1. Got a Plan? No? Do it Now.
If you haven’t yet made arrangements for the kids for the Easter long weekend, don’t worry, you still have time but you need to hop to it! Perhaps, while you’re at it, why not look at putting arrangements in place for Christmas?
Some of the benefits of having plans in place for the holidays, are that they reduce any anxiety the children may be feeling about who they’re spending the holidays with, and where they’ll be staying. It also reduces your own stress as you know what will be happening and so does your ex. This allows you to plan your time accordingly.
Some families prefer a shared time arrangement where each holiday is divided (ie Easter Friday and Saturday with one parent and Sunday/Monday with the other). Alternately, some find it easier to alternate years.
Other families will alternate Easter and Christmas in each year, delineating which parent spends time with the children during which holiday with reference to odd or even numbered years.
When it comes to making the plan with your ex it’s tempting to think about what is easier for you, and for them – what makes sense logistically etc. However, keep in mind that your first priority should be about what’s best for the children.
The earlier you start discussions, the more time to you have to discuss options in case you cannot agree early on. This gives you that buffer time to reach an agreement yourself or to seek legal advice and/or attend mediation if necessary.
2. Put the details in writing
When you do come to an arrangement with your co-parent, you need to ensure the terms are not vague or ambiguous.
For example, “Mother to take the children for the first part of the Easter break”
The problems here are:
- When does the ‘first part’ begin and end?
- What is the changeover time?
- Where is the changeover taking place?
- Who is responsible for pick up and drop off?
Be sure you iron out the nuts and bolts of your arrangement so there’s no confusion down the line. The clearer things are, the less chance there is of a miscommunication and/or argument.
Once you have a clear-cut agreement, record it in writing. It can be as simple as a text or email, or something more formalised such as a letter sent through lawyers.
By not documenting or recording your agreement, you will not be able to rely upon that agreement later on should your ex revoke on the agreement.
3. The children come first
At the end of the day, any decision you make should primarily take into account what is in the best interest of the children – their needs, your previous traditions, and the children’s extended family.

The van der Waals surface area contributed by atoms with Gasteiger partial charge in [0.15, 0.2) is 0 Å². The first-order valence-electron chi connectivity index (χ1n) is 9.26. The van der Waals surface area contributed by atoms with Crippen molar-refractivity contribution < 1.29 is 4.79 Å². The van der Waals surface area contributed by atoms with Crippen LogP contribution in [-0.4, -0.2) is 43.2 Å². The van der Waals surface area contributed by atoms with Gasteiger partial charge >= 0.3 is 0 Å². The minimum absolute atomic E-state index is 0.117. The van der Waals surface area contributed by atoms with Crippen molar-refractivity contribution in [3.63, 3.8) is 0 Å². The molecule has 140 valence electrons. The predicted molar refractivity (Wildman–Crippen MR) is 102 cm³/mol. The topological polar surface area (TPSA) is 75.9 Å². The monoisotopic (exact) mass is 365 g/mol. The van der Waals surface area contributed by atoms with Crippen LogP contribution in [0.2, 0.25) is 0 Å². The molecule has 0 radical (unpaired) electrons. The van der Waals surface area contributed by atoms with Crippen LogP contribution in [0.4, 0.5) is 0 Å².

This means that as much as you want to share the holiday with your kids, that doesn’t mean that you have to prevent the other parent from also sharing special time with them.
More often than parents realise, children to feel as if they are caught in the middle between their parents. You want to reduce this feeling and take that stress off your child.
4. Try to find a solution, even if at first you can’t see it
Even if things haven’t gone to plan, and your ex doesn’t agree to the options you proposed, or withholds the children altogether, don’t give up.
Perhaps things aren’t going to happen the way you planned them this easer. Maybe your ex has only offered you the bare minimum of time with your children. That doesn’t mean you can’t create your own special day with your children.
You could create your own Easter celebration (egg hunt, hot cross buns and all) on a different day – how exciting for your child! At the least, you could ask to exchange or post a gift to your children. You can opt for telephone, skype or Facetime communication on the day itself as well.
At the end of the day, the children will be excited to see you and spend any time with you, so make it count.
5. Get the carrot next year
If things don’t work out that well this year, you can take proactive steps to prevent this happening again in the future. Don’t assume that your situation is a lost cause – seek legal advice to put plans in place for next year now.
Samantha Singer is the marketing manager for FGD, based in the Sydney Office.